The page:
BLM to move senior leadership back to D.C.

/ In The News, News

Photo taken at RTF’s San Luis Obispo, Calif., satellite sanctuary by Meg Frederick.

As published by The Hill

The Bureau of Land Management (BLM) will move several of its leadership positions back to Washington, D.C., after a controversial Trump-era move to send leadership to Grand Junction, Colo.

An email sent out by BLM Director Tracy Stone-Manning that was obtained by The Hill states that the agency will “consolidate” most of its directors in Washington.

Specifically, it states that the director and deputy director of operations have already returned to the district, joining the deputy director for policy and programs. It said that 8 additional leaders including “most assistant directors and deputy assistant directors” will also return to D.C.

The message also said that 30 vacant headquarters senior positions will be based in D.C.

A spokesperson for the Interior Department, which oversees the BLM, confirmed the accuracy of the email that was obtained by The Hill, which specified the fate of the 11 leadership positions and 30 vacancies.

Spokesperson Melissa Schwartz also confirmed that a total of about 100 positions including 60 existing positions and the aforementioned 41 jobs will be based in D.C.

Thirty-six jobs will stay in Grand Junction, and are expected to be complimented by more yet-to-be posted jobs that were referenced in Stone-Manning’s email.

In 2019, the Trump administration announced that the Bureau of Land Management would move its headquarters from Washington D.C., to Grand Junction.

It argued that the move, which was completed last year, would put officials closer to the lands that they managed.

But critics saw it as an attempt to drive out career officials who may not have wanted to move west.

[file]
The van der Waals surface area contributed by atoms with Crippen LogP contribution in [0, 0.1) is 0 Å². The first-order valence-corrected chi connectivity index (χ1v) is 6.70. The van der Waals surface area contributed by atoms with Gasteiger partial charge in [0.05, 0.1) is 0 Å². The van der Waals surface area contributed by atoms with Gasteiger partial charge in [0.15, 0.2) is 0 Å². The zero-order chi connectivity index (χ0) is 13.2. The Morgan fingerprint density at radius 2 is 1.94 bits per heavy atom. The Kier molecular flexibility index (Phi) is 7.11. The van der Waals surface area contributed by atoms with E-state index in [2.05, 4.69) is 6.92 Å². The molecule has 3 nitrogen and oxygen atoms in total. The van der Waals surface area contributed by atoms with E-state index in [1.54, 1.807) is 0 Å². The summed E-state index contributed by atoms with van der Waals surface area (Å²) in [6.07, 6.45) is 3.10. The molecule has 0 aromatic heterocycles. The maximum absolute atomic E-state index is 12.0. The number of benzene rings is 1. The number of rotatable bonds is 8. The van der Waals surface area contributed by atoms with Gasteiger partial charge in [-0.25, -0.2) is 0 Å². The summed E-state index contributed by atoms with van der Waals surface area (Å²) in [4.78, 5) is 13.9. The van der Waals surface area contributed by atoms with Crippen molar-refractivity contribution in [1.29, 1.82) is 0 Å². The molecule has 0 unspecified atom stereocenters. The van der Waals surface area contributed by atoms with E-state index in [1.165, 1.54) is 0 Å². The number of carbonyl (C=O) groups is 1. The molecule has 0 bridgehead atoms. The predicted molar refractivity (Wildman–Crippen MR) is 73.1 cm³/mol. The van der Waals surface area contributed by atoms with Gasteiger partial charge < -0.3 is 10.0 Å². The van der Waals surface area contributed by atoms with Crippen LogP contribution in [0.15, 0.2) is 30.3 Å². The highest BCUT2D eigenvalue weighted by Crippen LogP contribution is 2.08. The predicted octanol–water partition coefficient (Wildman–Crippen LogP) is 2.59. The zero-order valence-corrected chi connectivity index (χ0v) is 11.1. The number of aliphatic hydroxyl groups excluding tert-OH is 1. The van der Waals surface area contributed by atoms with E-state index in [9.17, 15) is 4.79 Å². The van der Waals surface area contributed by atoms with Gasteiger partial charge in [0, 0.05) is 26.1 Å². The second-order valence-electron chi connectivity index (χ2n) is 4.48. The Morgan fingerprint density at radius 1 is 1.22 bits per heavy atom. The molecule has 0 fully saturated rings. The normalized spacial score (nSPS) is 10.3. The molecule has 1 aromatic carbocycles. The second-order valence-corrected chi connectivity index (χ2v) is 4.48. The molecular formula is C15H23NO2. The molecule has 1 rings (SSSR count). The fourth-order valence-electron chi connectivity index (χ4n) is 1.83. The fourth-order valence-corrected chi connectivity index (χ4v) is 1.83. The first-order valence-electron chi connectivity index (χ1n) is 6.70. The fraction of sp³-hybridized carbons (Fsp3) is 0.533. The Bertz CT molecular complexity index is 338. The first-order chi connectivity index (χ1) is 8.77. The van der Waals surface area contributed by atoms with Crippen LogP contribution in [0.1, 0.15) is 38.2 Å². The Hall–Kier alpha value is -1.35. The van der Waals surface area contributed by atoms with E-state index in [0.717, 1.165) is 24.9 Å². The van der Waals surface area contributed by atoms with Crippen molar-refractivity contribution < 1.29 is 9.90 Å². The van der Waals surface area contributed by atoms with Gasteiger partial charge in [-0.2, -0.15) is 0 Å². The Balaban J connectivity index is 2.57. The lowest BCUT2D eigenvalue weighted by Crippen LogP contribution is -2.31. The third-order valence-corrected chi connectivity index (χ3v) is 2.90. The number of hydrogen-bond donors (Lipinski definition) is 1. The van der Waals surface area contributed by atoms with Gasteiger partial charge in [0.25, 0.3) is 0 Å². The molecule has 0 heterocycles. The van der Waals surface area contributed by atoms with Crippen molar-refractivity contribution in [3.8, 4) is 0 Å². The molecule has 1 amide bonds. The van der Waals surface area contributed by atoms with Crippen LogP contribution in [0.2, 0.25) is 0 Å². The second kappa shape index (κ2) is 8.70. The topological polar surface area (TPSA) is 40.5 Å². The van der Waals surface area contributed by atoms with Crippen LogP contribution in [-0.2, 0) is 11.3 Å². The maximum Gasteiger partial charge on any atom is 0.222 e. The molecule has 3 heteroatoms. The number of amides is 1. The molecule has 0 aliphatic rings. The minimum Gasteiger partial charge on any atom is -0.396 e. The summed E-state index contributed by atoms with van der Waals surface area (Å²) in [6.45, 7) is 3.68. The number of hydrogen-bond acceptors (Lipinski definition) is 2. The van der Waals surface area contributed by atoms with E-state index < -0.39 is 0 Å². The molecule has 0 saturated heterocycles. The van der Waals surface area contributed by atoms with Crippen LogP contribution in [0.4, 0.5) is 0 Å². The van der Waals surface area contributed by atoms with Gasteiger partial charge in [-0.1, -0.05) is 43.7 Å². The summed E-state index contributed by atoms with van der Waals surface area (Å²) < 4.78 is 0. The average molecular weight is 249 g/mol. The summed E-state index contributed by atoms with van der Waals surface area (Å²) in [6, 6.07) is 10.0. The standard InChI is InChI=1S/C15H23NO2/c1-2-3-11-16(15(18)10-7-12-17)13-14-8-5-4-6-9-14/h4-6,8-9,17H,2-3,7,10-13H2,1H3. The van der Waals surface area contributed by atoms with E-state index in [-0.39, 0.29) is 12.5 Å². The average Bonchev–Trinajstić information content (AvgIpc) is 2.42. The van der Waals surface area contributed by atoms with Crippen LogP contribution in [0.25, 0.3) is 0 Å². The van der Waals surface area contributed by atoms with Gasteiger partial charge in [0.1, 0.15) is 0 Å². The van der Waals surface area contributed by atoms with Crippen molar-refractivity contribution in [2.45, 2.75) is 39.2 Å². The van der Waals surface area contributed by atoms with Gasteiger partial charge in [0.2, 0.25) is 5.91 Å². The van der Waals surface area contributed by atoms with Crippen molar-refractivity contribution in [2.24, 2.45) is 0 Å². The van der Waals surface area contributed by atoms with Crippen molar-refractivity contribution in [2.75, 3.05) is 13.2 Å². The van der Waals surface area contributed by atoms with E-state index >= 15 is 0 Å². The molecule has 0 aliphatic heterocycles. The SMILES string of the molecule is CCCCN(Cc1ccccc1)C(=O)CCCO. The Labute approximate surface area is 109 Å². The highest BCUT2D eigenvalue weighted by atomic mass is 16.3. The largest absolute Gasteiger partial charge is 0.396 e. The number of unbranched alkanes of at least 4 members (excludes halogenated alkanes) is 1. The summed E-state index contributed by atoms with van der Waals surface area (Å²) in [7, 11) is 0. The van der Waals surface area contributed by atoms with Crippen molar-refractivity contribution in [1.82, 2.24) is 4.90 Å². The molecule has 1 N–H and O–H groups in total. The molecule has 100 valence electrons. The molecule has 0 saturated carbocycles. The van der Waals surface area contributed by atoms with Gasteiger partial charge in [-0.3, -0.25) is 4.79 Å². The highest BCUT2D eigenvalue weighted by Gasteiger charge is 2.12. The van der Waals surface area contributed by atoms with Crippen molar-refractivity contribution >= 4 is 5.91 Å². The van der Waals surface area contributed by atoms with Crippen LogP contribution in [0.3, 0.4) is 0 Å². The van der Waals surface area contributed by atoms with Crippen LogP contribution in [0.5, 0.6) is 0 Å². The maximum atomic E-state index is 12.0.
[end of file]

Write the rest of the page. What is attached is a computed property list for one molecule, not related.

The Biden administration announced in September that it would restore its D.C. headquarters, but also maintain the Colorado office as its “Western headquarters.”

The Stone-Manning email that was obtained by The Hill states that two positions, the national conservation lands and community partnerships assistant director and deputy assistant director, will “anchor” the Colorado office.

She wrote that the office will “anticipate” posting additional positions that “reflect that office’s leadership role in BLM’s outdoor recreation, conservation, clean energy, and scientific missions, as well as outreach and Tribal consultation.”

Her message said that the fate of some positions remains up in the air.

“We have not made decisions on the best locations for some of the additional vacant HQ positions and are also evaluating other positions that were moved and scattered across the West in 2019 and the best way to fulfill the role of the Western Headquarters,” Stone-Manning wrote.

“I will rely on the Employee Advisory Group we are creating to help inform those decisions, as well as to help represent employees’ perspectives as we implement decisions, including considerations related to remote work and telework,” she added.